Here we go again. Another world crisis has landed at our doorstep. It seemed when the threat was JUST in China— it felt worlds away. Things didn’t appear to be as urgent. Now that the issues are knocking at our door in North America, stuff just got real.
Being intimately connected to the meetings industry, (conferences, airline travel, and hotels) I’ve received a firsthand account on how this global chaos is impacting my small slice of the world.
A meeting planner colleague posted to a Facebook group that she was setting up for a large annual conference in Florida, expected attendance was well-over 50,000 people. As she was setting up her exhibit booth, she received a text message that the whole conference was canceled. Poof. Just like that. Over. I’m pretty sure she lost her breath at that moment.
There are countless other stories about how folks are struggling, scared, and hopeless. Losing tens of thousands of dollars. Canceling long-awaited, once in a lifetime vacations. Forced to self-quarantine or completely isolate themselves, (which after researching is more than a notion). Stuck in foreign countries, or better yet—imagine you could see U.S. soil from a cruise ship window and were mandated by the government to stay aboard.
Panic has set in. Uncertainty looms. Stock market prices plunge. Wall street on lockdown.
It’s tough times—no matter who you are, where you work, or where you live.
So, what do you do? How do you cope? How do you make it through this? How do you help others around you?
Here are 6 ways you can lead yourself and others when you are faced with tough times:
1. Keep Your Perspective— Question yourself, How realistic is my worry? What am I feeling? Why am I feeling this way? Acknowledge your emotions. Put a name to them. Don’t allow them to get the best of you. Repeat the mantra to yourself “This too shall pass,” It won’t last forever. It’s just for a moment.
2. Let the Facts Be Your Guide— The flu has been a higher threat to U.S. public health than the Coronavirus according to CDC. The flu has led to over 18,000 deaths whereas the Coronavirus only 17. By no means, is death a good thing but the way this illness has been sensationalized in the media, you’d think that everyone is dying and that you’re next. Get the facts before you get worked up. Share those facts with others and let them make a decision. Don’t follow the masses and the hysteria that you see in the media. Confirmation bias is at play— which simply means we have a tendency to interpret new evidence as confirmation of our existing beliefs. Plainly put, we see what we want to see and interpret based on how we want to see it. As an example, why is everyone running out to hoard toilet paper and bottled water? The Coronavirus is a repository illness not gastrointestinal. And unless you have major plumbing issues at home, what’s with the bottled water?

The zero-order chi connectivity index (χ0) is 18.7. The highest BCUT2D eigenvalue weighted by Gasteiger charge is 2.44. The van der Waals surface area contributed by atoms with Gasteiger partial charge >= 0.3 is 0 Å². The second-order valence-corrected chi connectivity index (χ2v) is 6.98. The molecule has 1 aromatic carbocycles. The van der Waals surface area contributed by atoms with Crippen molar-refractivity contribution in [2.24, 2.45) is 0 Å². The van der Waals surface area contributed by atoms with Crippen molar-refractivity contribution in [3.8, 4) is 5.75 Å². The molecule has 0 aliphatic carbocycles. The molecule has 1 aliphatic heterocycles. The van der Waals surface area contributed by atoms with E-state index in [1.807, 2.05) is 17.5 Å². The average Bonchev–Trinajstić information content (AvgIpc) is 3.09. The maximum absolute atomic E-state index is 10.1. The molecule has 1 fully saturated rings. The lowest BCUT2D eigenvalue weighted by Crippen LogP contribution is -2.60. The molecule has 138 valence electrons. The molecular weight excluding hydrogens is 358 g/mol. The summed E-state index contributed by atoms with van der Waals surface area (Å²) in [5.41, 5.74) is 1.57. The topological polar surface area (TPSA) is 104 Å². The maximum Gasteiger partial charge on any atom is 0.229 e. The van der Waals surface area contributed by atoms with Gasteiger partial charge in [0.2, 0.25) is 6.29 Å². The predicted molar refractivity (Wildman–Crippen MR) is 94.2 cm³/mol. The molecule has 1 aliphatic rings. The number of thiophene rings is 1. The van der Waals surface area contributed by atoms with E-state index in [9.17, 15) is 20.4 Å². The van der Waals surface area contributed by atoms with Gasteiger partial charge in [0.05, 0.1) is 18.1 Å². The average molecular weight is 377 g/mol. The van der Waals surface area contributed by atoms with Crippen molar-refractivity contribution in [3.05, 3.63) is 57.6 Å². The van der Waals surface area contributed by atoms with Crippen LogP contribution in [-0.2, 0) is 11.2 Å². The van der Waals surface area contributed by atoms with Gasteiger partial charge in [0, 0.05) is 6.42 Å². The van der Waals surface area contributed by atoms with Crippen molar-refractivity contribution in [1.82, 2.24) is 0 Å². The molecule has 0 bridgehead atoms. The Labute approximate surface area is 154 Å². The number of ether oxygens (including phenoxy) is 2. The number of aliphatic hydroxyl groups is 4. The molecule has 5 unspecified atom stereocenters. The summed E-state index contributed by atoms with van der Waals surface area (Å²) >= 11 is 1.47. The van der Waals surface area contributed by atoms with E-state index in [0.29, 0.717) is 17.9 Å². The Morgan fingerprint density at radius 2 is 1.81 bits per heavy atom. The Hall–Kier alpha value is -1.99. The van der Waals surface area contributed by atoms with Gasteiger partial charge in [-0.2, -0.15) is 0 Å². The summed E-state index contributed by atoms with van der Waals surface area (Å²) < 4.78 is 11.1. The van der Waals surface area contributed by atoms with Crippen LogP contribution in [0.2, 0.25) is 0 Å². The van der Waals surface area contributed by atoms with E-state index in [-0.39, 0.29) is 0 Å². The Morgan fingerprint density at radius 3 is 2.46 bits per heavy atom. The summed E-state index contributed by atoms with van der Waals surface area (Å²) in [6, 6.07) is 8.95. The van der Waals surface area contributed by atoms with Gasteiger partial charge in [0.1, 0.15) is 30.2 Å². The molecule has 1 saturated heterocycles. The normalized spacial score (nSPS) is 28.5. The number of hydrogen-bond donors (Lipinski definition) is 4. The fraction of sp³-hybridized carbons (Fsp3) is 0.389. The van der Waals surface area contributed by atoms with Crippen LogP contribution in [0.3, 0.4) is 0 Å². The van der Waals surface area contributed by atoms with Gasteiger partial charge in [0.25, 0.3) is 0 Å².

3. Lean On Your Serenity— Be honest with yourself. Ask yourself, How much of the situation is within my control? Make a list of the things that you can’t control and focus on letting them go. Turn your attention to what’s in your sphere of influence, like your attitude, words, actions, decisions, and self-care. Rinse and repeat
4. Limit Your Media Consumption— Bad news sells. The media feeds off that. If you watch the 6 pm news, which percentage focuses on the positive things.If you’re lucky? 10% and that’s pushing it. If you’re scrolling through Facebook or Instagram, which posts tend to catch your eye—the heartbreaking stories. We’re wired for that. But we can also turn this around. Reduce your screen time. Spend that time focusing on self-care activities, like reading your favorite book, taking a walk, or chatting with a supportive and positive friend.
5. Let the Toxic People Go— Is there a person in your life that seems to have a negative cloud of despair that follows them, and they want you to share in their misery? They might update you with every possible reason you’ll get sick or hurt. Does this exhaust you? Set boundaries for yourself. Limit your interaction with that person. Be firm that you don’t want to hear about the latest development in the news.
6. Live Your Life— “Facing difficulties is inevitable, learning from them is optional” – John Maxwell You can’t let the thought of every potential negative thing stop you from living. Of course, you wanna be smart about your decisions and if a real threat is looming you don’t want to ignore it. it. Don’t let the tough times define you. Remember that you have the power to change your world. If your plans have suddenly changed because of the uncertainty, for example, having to work from home or travel plans changing— turn the situation around and determine how you can use the time in another way. Maybe you catch up on some much-needed housework, or you get to binge-watch your favorite Amazon Prime show or you can work through the pile of books on your nightstand. Turn the negative into a positive.